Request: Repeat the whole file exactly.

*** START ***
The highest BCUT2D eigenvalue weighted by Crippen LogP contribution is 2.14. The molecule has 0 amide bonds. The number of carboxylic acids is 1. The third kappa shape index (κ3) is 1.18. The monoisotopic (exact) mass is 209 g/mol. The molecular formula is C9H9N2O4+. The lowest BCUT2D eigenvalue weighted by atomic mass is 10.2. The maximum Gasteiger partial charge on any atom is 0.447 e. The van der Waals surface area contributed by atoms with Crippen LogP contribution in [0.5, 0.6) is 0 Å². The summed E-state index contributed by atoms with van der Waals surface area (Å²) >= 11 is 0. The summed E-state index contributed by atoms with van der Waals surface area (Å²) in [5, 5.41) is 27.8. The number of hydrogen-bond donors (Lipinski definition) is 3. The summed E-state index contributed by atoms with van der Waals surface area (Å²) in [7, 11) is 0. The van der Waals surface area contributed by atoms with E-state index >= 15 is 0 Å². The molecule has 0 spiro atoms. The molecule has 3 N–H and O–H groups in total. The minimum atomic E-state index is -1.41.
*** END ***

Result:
The highest BCUT2D eigenvalue weighted by Crippen LogP contribution is 2.14. The molecule has 0 amide bonds. The number of carboxylic acids is 1. The third kappa shape index (κ3) is 1.18. The monoisotopic (exact) mass is 209 g/mol. The molecular formula is C9H9N2O4+. The lowest BCUT2D eigenvalue weighted by atomic mass is 10.2. The maximum Gasteiger partial charge on any atom is 0.447 e. The van der Waals surface area contributed by atoms with Crippen LogP contribution in [0.5, 0.6) is 0 Å². The summed E-state index contributed by atoms with van der Waals surface area (Å²) >= 11 is 0. The summed E-state index contributed by atoms with van der Waals surface area (Å²) in [5, 5.41) is 27.8. The number of hydrogen-bond donors (Lipinski definition) is 3. The summed E-state index contributed by atoms with van der Waals surface area (Å²) in [7, 11) is 0. The van der Waals surface area contributed by atoms with E-state index >= 15 is 0 Å². The molecule has 0 spiro atoms. The molecule has 3 N–H and O–H groups in total. The minimum atomic E-state index is -1.41.